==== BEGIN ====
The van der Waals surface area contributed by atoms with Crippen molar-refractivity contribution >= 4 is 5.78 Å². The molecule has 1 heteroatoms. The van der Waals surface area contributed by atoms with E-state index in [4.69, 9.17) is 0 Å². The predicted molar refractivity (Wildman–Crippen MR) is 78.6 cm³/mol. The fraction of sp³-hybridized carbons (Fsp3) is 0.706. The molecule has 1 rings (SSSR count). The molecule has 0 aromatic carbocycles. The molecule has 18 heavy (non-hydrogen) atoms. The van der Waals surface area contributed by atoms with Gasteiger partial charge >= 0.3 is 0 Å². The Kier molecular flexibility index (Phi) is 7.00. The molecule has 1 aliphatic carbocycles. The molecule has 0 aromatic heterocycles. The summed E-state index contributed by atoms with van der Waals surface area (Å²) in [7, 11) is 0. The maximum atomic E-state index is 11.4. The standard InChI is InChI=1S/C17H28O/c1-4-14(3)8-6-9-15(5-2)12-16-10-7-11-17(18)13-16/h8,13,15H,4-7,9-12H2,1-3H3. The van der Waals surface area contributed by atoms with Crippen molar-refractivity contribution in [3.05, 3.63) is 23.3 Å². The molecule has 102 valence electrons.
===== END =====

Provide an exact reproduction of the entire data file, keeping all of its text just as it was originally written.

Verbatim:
The van der Waals surface area contributed by atoms with Crippen molar-refractivity contribution >= 4 is 5.78 Å². The molecule has 1 heteroatoms. The van der Waals surface area contributed by atoms with E-state index in [4.69, 9.17) is 0 Å². The predicted molar refractivity (Wildman–Crippen MR) is 78.6 cm³/mol. The fraction of sp³-hybridized carbons (Fsp3) is 0.706. The molecule has 1 rings (SSSR count). The molecule has 0 aromatic carbocycles. The molecule has 18 heavy (non-hydrogen) atoms. The van der Waals surface area contributed by atoms with Gasteiger partial charge >= 0.3 is 0 Å². The Kier molecular flexibility index (Phi) is 7.00. The molecule has 1 aliphatic carbocycles. The molecule has 0 aromatic heterocycles. The summed E-state index contributed by atoms with van der Waals surface area (Å²) in [7, 11) is 0. The maximum atomic E-state index is 11.4. The standard InChI is InChI=1S/C17H28O/c1-4-14(3)8-6-9-15(5-2)12-16-10-7-11-17(18)13-16/h8,13,15H,4-7,9-12H2,1-3H3. The van der Waals surface area contributed by atoms with Crippen molar-refractivity contribution in [3.05, 3.63) is 23.3 Å². The molecule has 102 valence electrons.